Clinical trial focused exclusively on TNBC patients
Current breast cancer treatment guidelines suggest that capecitabine (Xeloda) should be considered for adjuvant treatment after standard neoadjuvant therapy with taxane- and anthracycline-based chemotherapy. However, although randomized trials have evaluated capecitabine as adjuvant treatment in breast cancer overall as well as in elderly patients, none have focused solely on patients with triple-negative breast cancer (TNBC).
Evidence for the efficacy and safety of adjuvant capecitabine concomitant use with standard chemotherapy for TNBC is limited, and this is a key unmet need for clinicians when determining optimal therapeutic strategies for their patients, said Junjie Li, MD, of Fudan University Shanghai Cancer Center in China, and colleagues, writing in the Journal of Clinical Oncology. They conducted the randomized, open-label, phase III CBCSG010 clinical trial, which included 585 patients with TNBC. They were assigned to either capecitabine (three cycles of capecitabine and docetaxel followed by three cycles of capecitabine, epirubicin, and cyclophosphamide) or a control treatment (three cycles of docetaxel followed by three cycles of fluorouracil, epirubicin, and cyclophosphamide).
At a median follow-up of 67 months, the 5-year disease-free survival (DFS) rate was higher for patients receiving capecitabine than for those on the control treatment (86.3% vs 80.4%, HR 0.66, 95% CI 0.44-0.99, P=0.044). “The results of our study indicate that capecitabine concomitantly used with docetaxel and epirubicin (XT-XEC) is an alternative adjuvant regimen for TNBC, with clinically meaningful improvement in disease-free survival and modest toxicity,” the researchers concluded.
In the following interview, Li discussed the dosage and design of the regimen used in the trial, additional benefit in patient subgroups, and safety and tolerability issues.
For CBCSG010, you selected a regimen for optimal capecitabine treatment benefit while minimizing toxicity — what was the thinking behind that?
Li: The regimen was XT: capecitabine plus docetaxel (capecitabine 1,000 mg/m2 bid, d1-14; docetaxel 75 mg/m2 q3w) for three cycles, followed by XEC: capecitabine, epirubicin, and cyclophosphamide (capecitabine 1,000 mg/m2 bid, d1-14; epirubicin 75 mg/m2, and cyclophosphamide 500 mg/m2 q3w) for three cycles.
Currently, adjuvant taxane- and anthracycline-based chemotherapy is the standard of care. Previous studies showed a moderate reduction in 10-year risk of recurrence and death with an increase in the dose intensity and density of adjuvant chemotherapy, especially for TNBC. However, increase in the dose intensity and density may also reduce the tolerance of treatment. So the positive result of CBCSG010 indicated that capecitabine concomitantly used with XT-XEC is an alternative adjuvant regimen for TNBC, with clinically meaningful improvement in DFS and modest toxicity.
We hope guidelines will change after CBCSG010, listing this new chemotherapy option, that capecitabine concomitantly used with docetaxel and epirubicin is an alternative adjuvant regimen for TNBC.
Was capecitabine therapy especially beneficial in any patient subgroups in your trial?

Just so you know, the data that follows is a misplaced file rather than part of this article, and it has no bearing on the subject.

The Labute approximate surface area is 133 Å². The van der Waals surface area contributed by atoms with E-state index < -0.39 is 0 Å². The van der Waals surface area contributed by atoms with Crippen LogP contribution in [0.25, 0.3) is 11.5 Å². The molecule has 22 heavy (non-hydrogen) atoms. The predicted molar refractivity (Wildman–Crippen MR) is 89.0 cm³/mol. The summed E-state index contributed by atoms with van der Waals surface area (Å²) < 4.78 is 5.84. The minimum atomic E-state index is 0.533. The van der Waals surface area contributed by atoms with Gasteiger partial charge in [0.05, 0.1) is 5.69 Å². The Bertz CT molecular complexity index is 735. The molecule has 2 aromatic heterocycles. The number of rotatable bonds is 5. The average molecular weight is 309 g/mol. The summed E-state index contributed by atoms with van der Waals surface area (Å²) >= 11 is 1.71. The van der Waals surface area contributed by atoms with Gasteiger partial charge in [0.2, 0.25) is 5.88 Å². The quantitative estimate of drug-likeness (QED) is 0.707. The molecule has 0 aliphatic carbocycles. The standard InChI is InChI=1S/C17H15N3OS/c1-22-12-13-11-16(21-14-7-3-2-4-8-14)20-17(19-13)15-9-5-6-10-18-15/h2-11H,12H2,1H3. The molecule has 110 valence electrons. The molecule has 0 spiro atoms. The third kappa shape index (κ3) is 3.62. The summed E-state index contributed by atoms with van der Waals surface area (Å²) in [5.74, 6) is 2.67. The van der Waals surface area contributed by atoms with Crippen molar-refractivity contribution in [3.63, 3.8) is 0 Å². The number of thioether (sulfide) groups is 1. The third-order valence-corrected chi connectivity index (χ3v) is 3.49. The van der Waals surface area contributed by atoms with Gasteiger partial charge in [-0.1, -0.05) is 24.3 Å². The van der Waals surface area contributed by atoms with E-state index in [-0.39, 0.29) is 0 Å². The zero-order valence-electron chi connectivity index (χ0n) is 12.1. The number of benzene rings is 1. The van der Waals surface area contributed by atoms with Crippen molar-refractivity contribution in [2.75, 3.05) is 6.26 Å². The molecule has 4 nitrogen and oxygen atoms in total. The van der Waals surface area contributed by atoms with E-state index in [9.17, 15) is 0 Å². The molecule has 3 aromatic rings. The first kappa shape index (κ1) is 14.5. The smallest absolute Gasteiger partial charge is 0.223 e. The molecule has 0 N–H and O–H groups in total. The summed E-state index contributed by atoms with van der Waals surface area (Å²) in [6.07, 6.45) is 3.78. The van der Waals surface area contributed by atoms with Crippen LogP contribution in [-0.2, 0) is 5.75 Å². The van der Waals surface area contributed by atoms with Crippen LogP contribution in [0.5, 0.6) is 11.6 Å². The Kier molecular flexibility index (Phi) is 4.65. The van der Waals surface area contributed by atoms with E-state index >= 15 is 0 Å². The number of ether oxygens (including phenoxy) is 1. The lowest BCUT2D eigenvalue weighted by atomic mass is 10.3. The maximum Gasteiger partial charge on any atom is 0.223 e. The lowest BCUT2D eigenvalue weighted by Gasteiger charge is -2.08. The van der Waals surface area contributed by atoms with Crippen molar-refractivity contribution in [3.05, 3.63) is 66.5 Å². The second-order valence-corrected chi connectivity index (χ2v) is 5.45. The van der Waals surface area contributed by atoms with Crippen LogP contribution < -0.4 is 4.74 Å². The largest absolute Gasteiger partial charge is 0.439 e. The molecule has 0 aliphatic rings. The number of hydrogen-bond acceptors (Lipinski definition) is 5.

Li: Our trial had no pre-set stratification factors; we found that capecitabine benefits for DFS were consistent across patient subgroups, as treatment effect interactions were not significant for any of the subgroups considered. However, patients with high risk (such as node positive disease) may benefit more when adding capecitabine, with HR 0.51 (0.29 to 0.90).
What is known about the mechanism of action of capecitabine in patients with breast cancer?
Li: Capecitabine, an oral prodrug of fluorouracil, is metabolized in the liver and malignant tumors and is ultimately converted to cytotoxic fluorouracil by thymidine phosphorylase (TP), which is highly expressed in breast tumors. In xenograft models, administration of docetaxel, paclitaxel, or cyclophosphamide boosted TP expression in tumor tissue, which suggests possible synergy with capecitabine. Other possible mechanisms might be:
- TNBC may be more sensitive to capecitabine treatment: Subgroup analysis in patients with TNBC (USON 01062) demonstrated that four cycles of capecitabine (concomitantly with docetaxel) suggest benefit in overall survival from the addition of capecitabine. Exploratory analysis in the FinXX trial showed that use of six cycles of additional capecitabine was associated with longer relapse-free survival
- Concomitant use or sequential monotherapy: The CREATE-X trial demonstrated improved survival with the addition of adjuvant capecitabine monotherapy in HER2-negative patients with residual invasive disease after standard neoadjuvant chemotherapy, particularly in the TNBC subpopulation. GEICAM 2003-11 in the overall TNBC population after standard adjuvant chemotherapy evaluated sequential monotherapy of capecitabine, showed that capecitabine did not significantly increase DFS, while CBCSG010, along with FinXX and USON 01062, showed that concomitant use of capecitabine significantly improved DFS in TNBC.
What safety and tolerability issues did you encounter in your trial?
Li: The most common grade 3 hematologic toxicities were neutropenia (in 136 patients on capecitabine [45.8%] and 118 control patients [41.0%]) and febrile neutropenia (capecitabine, 50 patients [16.8%]; control, 46 patients [16.0%]). Patients who received capecitabine had a higher incidence (52.5%) of hand-foot syndrome, of which 8.4% was grade 3. More patients treated with capecitabine had grade 3 stomatitis (5.1% v 1.0%), and no patients died during chemotherapy.
Overall, 85% of patients completed all six planned chemotherapy cycles, 113 patients (39.1%) had capecitabine dose reductions, seven required a capecitabine dose reduction to 750 mg/m2, and all others had a dose reduction to 900 mg/m2 or 825 mg/m2.
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